One of my friends wrote on Facebook: “Why I don’t love the holidays… actual Christmas break/family time is more than a week away and I’m already stressed over everyone’s plans, expectations, being upset about how they were or weren’t included, miscommunications, assumptions, and surprises. God, how I dislike the holidays. Way too much stress. What I need to do is just go off somewhere by myself.”
Many people feel this way, whether their lives are already overloaded and the holidays just add to the stress, or perhaps they suffered a loss during past holidays and that memory tempers the joy that some people believe everyone is supposed to feel during the holidays.
Going off by yourself actually is an option. Announcing that to your family/loved ones may result in some serious pushback, but you never know. Perhaps others envy your empowerment to do that. Perhaps they’ve secretly wanted to do that, and you’re blazing a trail for their future happy holidays.
I believe in taking care of yourself first. Sacrificing your needs to avoid conflict with others just creates more stress for you.
What’s wrong with getting gift cards for the kiddos, making donations to nonprofits for the adults, and going off on your own personal winter retreat? Or even just going for a hike in the woods and eating Chinese food?
What’s wrong with having a fun Secret Santa or white elephant gift exchange when everyone already has everything they need?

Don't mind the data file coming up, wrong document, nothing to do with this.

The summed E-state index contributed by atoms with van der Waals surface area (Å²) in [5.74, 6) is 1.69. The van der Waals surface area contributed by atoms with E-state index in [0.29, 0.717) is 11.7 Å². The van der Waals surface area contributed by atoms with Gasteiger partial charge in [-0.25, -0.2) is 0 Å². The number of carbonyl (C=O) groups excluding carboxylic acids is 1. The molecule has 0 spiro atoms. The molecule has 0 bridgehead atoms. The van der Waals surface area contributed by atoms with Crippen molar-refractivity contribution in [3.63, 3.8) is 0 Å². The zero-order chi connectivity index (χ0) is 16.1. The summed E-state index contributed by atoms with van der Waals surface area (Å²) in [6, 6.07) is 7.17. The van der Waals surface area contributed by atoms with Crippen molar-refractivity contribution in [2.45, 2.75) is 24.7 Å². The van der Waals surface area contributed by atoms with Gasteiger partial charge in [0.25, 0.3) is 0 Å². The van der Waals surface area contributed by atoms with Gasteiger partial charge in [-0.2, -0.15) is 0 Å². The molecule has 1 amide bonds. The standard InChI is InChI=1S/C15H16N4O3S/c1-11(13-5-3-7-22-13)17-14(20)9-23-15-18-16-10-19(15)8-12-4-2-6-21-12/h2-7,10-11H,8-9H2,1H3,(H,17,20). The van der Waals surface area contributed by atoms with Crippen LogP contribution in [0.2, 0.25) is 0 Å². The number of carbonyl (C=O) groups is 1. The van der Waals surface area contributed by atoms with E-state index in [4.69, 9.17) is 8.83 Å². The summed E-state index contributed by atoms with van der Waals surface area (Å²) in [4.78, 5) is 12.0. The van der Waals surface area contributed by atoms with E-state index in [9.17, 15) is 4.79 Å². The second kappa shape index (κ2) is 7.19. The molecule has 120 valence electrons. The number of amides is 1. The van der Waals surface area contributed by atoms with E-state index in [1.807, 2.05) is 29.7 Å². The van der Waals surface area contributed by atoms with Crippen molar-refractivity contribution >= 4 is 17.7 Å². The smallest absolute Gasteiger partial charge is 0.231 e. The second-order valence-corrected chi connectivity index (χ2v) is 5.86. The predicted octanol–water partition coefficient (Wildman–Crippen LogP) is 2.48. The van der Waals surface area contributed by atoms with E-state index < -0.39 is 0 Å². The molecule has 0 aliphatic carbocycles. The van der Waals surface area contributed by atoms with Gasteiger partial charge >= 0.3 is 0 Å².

What’s wrong with spending your time volunteering at one of the numerous activities to compassionately assist less fortunate humans, instead of shopping?
Maybe you are the person who insists on having a big traditional gathering every year with a fancy tree, nicely wrapped new and expensive gifts for everyone, and a major feast where everyone is required to be there and be happy. If someone finds that difficult, do you behave as if they deliberately ruined your happiness by not adhering to the script you wrote? Who appointed you to this role, anyway? More importantly, where’s your joy in it?
Regardless of religion, because of the calendar proximity to the winter solstice, these holidays in some way revolve around humans experiencing light during the long, dark, cold nights.
How can you be a light for others by lightening up your expectations, unspoken rules, and castigations?
How can you experience more joy and more en-light-enment during the holidays?